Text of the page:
Posted by: Footler PJ2 APR 2014
William Bate Hardy, born on 6 April 1864, was a biologist and food scientist whose work also greatly advanced physical chemistry. He was educated at the University of Cambridge, where he later lectured in histology, colloid chemistry and biophysics.
Hardy’s scientific work began in histology. Between 1892 and 1898 he published 11 papers on the morphology, function and behaviour of “wandering cells” (leucocytes) in crustaceans, amphibians and mammals. He contributed much to early knowledge of phagocytosis and of the immune response.
Despite little experience in physical chemistry, Hardy moved on to pioneering work on the stability and behaviour of colloidal systems, the theory of flocculation, protein ampholytes and the importance of the isoelectric point. He worked on the molecular physics of films, surfaces and boundary conditions, on static friction and the action of lubricants.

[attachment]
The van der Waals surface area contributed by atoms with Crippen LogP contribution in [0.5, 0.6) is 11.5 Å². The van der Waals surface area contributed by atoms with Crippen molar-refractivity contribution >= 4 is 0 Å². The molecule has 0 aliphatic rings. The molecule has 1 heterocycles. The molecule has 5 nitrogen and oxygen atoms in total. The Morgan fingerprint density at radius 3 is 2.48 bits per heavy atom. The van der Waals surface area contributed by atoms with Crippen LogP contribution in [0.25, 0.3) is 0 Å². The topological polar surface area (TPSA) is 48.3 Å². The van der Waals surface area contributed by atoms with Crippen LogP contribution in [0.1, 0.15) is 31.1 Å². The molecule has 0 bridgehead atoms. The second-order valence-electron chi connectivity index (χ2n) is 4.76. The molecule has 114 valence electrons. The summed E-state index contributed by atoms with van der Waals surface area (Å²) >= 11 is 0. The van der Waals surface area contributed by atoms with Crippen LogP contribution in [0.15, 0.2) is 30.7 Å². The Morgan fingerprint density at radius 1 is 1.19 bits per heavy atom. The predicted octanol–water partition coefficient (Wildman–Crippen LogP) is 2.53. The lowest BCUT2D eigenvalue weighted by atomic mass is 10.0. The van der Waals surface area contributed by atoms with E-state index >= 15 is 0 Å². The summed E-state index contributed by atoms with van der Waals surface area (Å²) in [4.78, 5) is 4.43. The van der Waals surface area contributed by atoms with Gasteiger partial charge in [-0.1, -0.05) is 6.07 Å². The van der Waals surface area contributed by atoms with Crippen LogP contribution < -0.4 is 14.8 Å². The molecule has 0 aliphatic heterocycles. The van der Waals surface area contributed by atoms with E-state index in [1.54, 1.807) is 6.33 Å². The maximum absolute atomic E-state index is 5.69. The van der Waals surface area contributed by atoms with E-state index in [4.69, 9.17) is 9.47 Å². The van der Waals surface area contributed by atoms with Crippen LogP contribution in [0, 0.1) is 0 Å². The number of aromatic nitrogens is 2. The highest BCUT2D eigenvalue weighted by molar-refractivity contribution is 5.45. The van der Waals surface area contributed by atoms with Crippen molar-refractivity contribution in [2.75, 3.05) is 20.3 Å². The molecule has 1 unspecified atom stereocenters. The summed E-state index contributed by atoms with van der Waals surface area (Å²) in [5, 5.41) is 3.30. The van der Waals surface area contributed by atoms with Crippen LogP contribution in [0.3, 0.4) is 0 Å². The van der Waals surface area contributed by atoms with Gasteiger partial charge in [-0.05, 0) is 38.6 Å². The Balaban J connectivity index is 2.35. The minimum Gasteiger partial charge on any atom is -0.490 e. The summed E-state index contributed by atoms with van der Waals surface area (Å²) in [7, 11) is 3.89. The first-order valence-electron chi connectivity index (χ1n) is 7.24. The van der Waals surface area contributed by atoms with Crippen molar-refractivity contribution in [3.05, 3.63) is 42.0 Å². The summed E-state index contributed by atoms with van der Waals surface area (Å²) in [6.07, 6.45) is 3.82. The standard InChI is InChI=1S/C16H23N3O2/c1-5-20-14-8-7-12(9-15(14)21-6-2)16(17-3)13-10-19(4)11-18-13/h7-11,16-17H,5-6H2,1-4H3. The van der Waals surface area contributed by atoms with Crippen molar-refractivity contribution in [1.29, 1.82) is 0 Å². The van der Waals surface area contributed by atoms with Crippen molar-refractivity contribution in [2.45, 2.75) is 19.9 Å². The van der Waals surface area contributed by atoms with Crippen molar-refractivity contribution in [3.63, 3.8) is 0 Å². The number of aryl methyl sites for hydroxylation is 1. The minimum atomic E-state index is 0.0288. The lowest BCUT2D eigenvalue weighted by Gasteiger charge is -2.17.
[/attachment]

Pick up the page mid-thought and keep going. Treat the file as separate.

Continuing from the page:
For all his successful work in physics, Hardy’s biological instinct remained. In 1902 he was elected a fellow of the Royal Society, serving as its biological secretary from 1915 to 1925. He was determined that the food industry should be founded and monitored on scientific principles. He organised a committee that advised the government on problems of food values, supplies and transport during wartime.
Between 1917 and 1928 he chaired the Department of Scientific and Industrial Research food investigation board. He was responsible for work carried out at the low temperature research station at Cambridge, the Ditton laboratory and the Torry research station, where developments included the gas storage of fruit, long-range transport of chilled beef and brine freezing of fish.
Hardy loved sailing and his yacht, Cockatoo, was equipped as a floating laboratory for marine biology. His interest in the sea included the chairmanship of an advisory committee for fisheries research from 1919 to1931.
Hardy was knighted in 1925 and died on 23 January 1934.